Chemical Relations: William and Lawrence Knox, African American Chemists

Elijah’s son, William Jacob, established the family tradition of upward mobility through education. After receiving the highest grade on the New Bedford civil-service exam in 1903, he obtained a post-office position in 1905. William Jacob and his wife, Estella, had five children. The two girls were steered toward vocational training while the three sons (William, born 1904; Lawrence, born 1906; and Clinton Everett, born 1908) were sent to college. (The youngest son received his Ph.D. from Harvard in the same year as Lawrence and eventually served as U.S. ambassador to Dahomey and Haiti.)

When William entered Harvard in September 1921, the university excluded students of color from the freshman dormitories. Many years later William lamented this denial of intellectual give-and-take with his classmates and, often, academic help from his professors. He felt robbed of a large part of his undergraduate experience. The bitterness over his exclusion never completely abated, lingering long after his 1925 graduation.

Further north Lawrence enjoyed a rich life as an undergraduate at Bates College in Lewiston, Maine. Like many other predominantly white American colleges that admitted students of color, Bates had a maximum quota of 3% for minorities, which included African Americans and Jews. Once admitted, Larry (as he was called), experienced little if any discrimination; he played football, joined the Jordan Scientific and Outing Clubs, and majored in chemistry. The 1928 Bates yearbook described Larry in doggerel: it begins, “The ‘Lord,’ a mighty man is he, and full well versed in chemistry,” and concludes, “At words and mischief he is best—both in the night and in the day!” Larry wrote a senior honors thesis investigating the Friedel-Crafts reaction between acid chlorides and aromatics, and graduated cum laude in 1928.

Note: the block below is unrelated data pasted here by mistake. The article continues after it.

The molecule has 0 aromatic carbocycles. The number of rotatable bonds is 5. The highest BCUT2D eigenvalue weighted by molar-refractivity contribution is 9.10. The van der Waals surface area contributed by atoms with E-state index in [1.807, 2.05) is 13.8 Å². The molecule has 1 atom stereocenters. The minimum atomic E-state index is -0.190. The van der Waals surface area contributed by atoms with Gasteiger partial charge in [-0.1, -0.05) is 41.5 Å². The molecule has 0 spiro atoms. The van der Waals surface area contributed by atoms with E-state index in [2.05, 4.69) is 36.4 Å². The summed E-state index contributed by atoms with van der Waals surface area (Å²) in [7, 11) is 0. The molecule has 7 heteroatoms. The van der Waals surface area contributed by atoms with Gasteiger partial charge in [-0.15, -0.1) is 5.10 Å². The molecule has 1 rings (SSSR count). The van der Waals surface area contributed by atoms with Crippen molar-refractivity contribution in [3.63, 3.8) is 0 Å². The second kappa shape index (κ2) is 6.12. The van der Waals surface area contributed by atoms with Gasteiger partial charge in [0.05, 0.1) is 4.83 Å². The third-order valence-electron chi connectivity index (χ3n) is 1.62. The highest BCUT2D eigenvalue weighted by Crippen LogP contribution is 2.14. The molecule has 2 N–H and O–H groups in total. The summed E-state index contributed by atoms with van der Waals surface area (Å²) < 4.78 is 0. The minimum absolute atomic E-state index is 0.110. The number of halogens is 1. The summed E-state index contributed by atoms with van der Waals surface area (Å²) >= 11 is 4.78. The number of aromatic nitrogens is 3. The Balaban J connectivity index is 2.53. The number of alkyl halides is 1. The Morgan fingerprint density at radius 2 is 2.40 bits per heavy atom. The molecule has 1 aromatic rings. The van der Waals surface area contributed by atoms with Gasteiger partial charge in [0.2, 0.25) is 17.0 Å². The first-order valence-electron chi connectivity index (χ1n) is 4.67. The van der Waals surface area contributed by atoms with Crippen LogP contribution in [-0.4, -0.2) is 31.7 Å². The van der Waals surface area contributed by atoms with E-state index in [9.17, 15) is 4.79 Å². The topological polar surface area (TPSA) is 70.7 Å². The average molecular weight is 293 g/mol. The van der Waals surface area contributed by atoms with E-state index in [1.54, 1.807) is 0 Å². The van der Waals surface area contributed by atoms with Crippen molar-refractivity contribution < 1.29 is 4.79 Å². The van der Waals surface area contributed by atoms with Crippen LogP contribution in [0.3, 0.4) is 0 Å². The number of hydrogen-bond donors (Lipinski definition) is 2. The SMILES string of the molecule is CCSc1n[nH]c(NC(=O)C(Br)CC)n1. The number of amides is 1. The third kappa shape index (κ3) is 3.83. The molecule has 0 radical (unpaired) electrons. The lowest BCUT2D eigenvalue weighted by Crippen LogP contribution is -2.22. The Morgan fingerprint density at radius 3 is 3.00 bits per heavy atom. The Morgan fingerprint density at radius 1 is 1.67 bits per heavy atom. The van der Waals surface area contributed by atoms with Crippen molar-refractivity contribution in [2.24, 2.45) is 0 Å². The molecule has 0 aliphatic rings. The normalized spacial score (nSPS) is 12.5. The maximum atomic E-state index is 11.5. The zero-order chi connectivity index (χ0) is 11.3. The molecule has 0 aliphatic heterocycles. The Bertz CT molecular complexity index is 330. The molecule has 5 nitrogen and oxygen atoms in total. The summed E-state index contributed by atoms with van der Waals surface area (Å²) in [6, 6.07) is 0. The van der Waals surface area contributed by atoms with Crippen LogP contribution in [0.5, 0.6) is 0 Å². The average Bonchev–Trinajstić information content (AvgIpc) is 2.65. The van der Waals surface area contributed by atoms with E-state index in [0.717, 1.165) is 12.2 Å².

Despite their degrees in science, the brothers faced limited employment prospects. Civil-service regulations shielded African American federal government workers from overt discrimination; segregated hospitals meant black doctors could find positions at black hospitals, while black colleges and universities offered teaching positions. Lawrence and William headed to the South to teach in historically black colleges. Their first encounters with legalized segregation left William, in particular, deeply disturbed. Fifty years after receiving his bachelor’s degree from Harvard, he wrote in his class report of his “unwillingness to continue to subject [himself] and [his] family to the indignities associated with living in the South.” The solution for both brothers was more education.

In 1928, after three years of teaching at Johnson C. Smith University in North Carolina (among whose alumni was Henry A. Hill, until this year the only African American president of the American Chemical Society), William went back to Cambridge, this time to attend MIT. In 1929 he earned an M.S. degree in chemical engineering, working on vapor-phase esterification of acids, and then returned to teaching, this time at Howard University, in Washington, D.C. After two years he returned to MIT for his Ph.D., working on the spectroscopy of the NO2/N2O4 system. Even with a doctorate, in the 1930s William’s career options were still limited to teaching at historically black colleges or universities. He returned to the South in 1935, this time to the Agricultural and Technical College of North Carolina, and after a year moved to Talladega College in Alabama, where he was head of the chemistry department.